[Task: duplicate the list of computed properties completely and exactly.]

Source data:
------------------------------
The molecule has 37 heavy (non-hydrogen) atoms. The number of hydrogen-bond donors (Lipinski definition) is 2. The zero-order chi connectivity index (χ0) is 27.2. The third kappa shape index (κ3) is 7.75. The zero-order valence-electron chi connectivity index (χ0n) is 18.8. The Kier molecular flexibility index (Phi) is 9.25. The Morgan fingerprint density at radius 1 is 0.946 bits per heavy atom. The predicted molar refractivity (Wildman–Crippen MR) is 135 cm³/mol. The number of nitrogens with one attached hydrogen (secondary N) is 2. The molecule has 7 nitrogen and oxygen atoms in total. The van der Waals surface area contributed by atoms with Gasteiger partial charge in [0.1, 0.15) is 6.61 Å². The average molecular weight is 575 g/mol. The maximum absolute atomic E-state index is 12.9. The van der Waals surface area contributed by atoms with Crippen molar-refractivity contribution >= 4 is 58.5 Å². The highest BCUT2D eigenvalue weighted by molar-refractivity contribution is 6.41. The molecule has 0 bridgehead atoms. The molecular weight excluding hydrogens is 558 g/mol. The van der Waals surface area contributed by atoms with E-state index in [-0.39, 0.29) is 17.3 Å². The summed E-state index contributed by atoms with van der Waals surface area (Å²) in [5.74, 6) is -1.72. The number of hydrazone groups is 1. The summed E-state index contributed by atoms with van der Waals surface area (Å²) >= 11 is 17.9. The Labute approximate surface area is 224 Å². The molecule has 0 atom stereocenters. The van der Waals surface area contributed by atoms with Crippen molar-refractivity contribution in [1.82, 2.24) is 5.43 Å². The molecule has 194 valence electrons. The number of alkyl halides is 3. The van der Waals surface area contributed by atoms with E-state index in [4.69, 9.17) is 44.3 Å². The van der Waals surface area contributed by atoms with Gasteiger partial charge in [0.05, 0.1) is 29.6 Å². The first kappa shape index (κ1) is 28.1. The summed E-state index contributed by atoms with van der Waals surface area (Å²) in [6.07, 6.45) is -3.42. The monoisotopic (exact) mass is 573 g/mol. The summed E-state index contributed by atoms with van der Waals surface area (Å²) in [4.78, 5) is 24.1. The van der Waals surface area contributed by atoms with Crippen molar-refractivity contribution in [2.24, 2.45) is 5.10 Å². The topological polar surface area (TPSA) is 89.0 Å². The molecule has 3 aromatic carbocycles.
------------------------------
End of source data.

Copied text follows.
The molecule has 37 heavy (non-hydrogen) atoms. The number of hydrogen-bond donors (Lipinski definition) is 2. The zero-order chi connectivity index (χ0) is 27.2. The third kappa shape index (κ3) is 7.75. The zero-order valence-electron chi connectivity index (χ0n) is 18.8. The Kier molecular flexibility index (Phi) is 9.25. The Morgan fingerprint density at radius 1 is 0.946 bits per heavy atom. The predicted molar refractivity (Wildman–Crippen MR) is 135 cm³/mol. The number of nitrogens with one attached hydrogen (secondary N) is 2. The molecule has 7 nitrogen and oxygen atoms in total. The van der Waals surface area contributed by atoms with Gasteiger partial charge in [0.1, 0.15) is 6.61 Å². The average molecular weight is 575 g/mol. The maximum absolute atomic E-state index is 12.9. The van der Waals surface area contributed by atoms with Crippen molar-refractivity contribution >= 4 is 58.5 Å². The highest BCUT2D eigenvalue weighted by molar-refractivity contribution is 6.41. The molecule has 0 bridgehead atoms. The molecular weight excluding hydrogens is 558 g/mol. The van der Waals surface area contributed by atoms with E-state index in [-0.39, 0.29) is 17.3 Å². The summed E-state index contributed by atoms with van der Waals surface area (Å²) in [5.74, 6) is -1.72. The number of hydrazone groups is 1. The summed E-state index contributed by atoms with van der Waals surface area (Å²) >= 11 is 17.9. The Labute approximate surface area is 224 Å². The molecule has 0 atom stereocenters. The van der Waals surface area contributed by atoms with Crippen molar-refractivity contribution in [1.82, 2.24) is 5.43 Å². The molecule has 194 valence electrons. The number of alkyl halides is 3. The van der Waals surface area contributed by atoms with E-state index in [4.69, 9.17) is 44.3 Å². The van der Waals surface area contributed by atoms with Gasteiger partial charge in [0.05, 0.1) is 29.6 Å². The first kappa shape index (κ1) is 28.1. The summed E-state index contributed by atoms with van der Waals surface area (Å²) in [6.07, 6.45) is -3.42. The monoisotopic (exact) mass is 573 g/mol. The summed E-state index contributed by atoms with van der Waals surface area (Å²) in [4.78, 5) is 24.1. The van der Waals surface area contributed by atoms with Crippen molar-refractivity contribution in [2.24, 2.45) is 5.10 Å². The topological polar surface area (TPSA) is 89.0 Å². The molecule has 3 aromatic carbocycles.